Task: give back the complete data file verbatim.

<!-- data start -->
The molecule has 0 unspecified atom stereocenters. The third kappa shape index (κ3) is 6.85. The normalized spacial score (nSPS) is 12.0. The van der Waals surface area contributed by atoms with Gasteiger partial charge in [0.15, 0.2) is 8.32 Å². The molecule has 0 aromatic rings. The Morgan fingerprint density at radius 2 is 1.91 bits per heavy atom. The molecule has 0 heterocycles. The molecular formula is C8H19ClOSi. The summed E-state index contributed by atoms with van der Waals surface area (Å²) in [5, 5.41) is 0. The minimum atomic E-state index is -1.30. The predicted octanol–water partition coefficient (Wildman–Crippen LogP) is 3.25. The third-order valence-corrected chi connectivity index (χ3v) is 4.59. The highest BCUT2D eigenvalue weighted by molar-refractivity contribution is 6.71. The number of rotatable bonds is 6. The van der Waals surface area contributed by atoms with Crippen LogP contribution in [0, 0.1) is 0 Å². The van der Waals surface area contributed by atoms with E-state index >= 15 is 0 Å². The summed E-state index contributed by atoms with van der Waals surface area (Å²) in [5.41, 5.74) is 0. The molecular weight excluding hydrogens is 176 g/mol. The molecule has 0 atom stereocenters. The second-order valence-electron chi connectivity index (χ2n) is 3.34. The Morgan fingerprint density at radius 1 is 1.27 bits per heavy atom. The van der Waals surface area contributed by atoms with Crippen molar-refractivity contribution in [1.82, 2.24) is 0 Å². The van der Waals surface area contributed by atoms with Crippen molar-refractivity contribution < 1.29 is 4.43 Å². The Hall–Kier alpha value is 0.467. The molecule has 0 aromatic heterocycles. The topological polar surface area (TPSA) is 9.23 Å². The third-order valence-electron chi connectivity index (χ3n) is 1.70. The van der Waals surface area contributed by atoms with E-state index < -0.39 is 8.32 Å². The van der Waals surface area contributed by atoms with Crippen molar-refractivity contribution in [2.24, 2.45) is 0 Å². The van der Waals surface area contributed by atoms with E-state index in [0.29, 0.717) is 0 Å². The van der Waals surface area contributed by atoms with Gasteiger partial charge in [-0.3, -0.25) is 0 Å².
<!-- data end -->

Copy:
The molecule has 0 unspecified atom stereocenters. The third kappa shape index (κ3) is 6.85. The normalized spacial score (nSPS) is 12.0. The van der Waals surface area contributed by atoms with Gasteiger partial charge in [0.15, 0.2) is 8.32 Å². The molecule has 0 aromatic rings. The Morgan fingerprint density at radius 2 is 1.91 bits per heavy atom. The molecule has 0 heterocycles. The molecular formula is C8H19ClOSi. The summed E-state index contributed by atoms with van der Waals surface area (Å²) in [5, 5.41) is 0. The minimum atomic E-state index is -1.30. The predicted octanol–water partition coefficient (Wildman–Crippen LogP) is 3.25. The third-order valence-corrected chi connectivity index (χ3v) is 4.59. The highest BCUT2D eigenvalue weighted by molar-refractivity contribution is 6.71. The number of rotatable bonds is 6. The van der Waals surface area contributed by atoms with Crippen LogP contribution in [0, 0.1) is 0 Å². The van der Waals surface area contributed by atoms with E-state index >= 15 is 0 Å². The summed E-state index contributed by atoms with van der Waals surface area (Å²) in [5.41, 5.74) is 0. The molecular weight excluding hydrogens is 176 g/mol. The molecule has 0 atom stereocenters. The second-order valence-electron chi connectivity index (χ2n) is 3.34. The Morgan fingerprint density at radius 1 is 1.27 bits per heavy atom. The van der Waals surface area contributed by atoms with Crippen molar-refractivity contribution in [1.82, 2.24) is 0 Å². The van der Waals surface area contributed by atoms with Crippen molar-refractivity contribution < 1.29 is 4.43 Å². The Hall–Kier alpha value is 0.467. The molecule has 0 aromatic heterocycles. The topological polar surface area (TPSA) is 9.23 Å². The third-order valence-electron chi connectivity index (χ3n) is 1.70. The van der Waals surface area contributed by atoms with E-state index < -0.39 is 8.32 Å². The van der Waals surface area contributed by atoms with Crippen molar-refractivity contribution in [2.24, 2.45) is 0 Å². The van der Waals surface area contributed by atoms with E-state index in [0.29, 0.717) is 0 Å². The van der Waals surface area contributed by atoms with Gasteiger partial charge in [-0.3, -0.25) is 0 Å².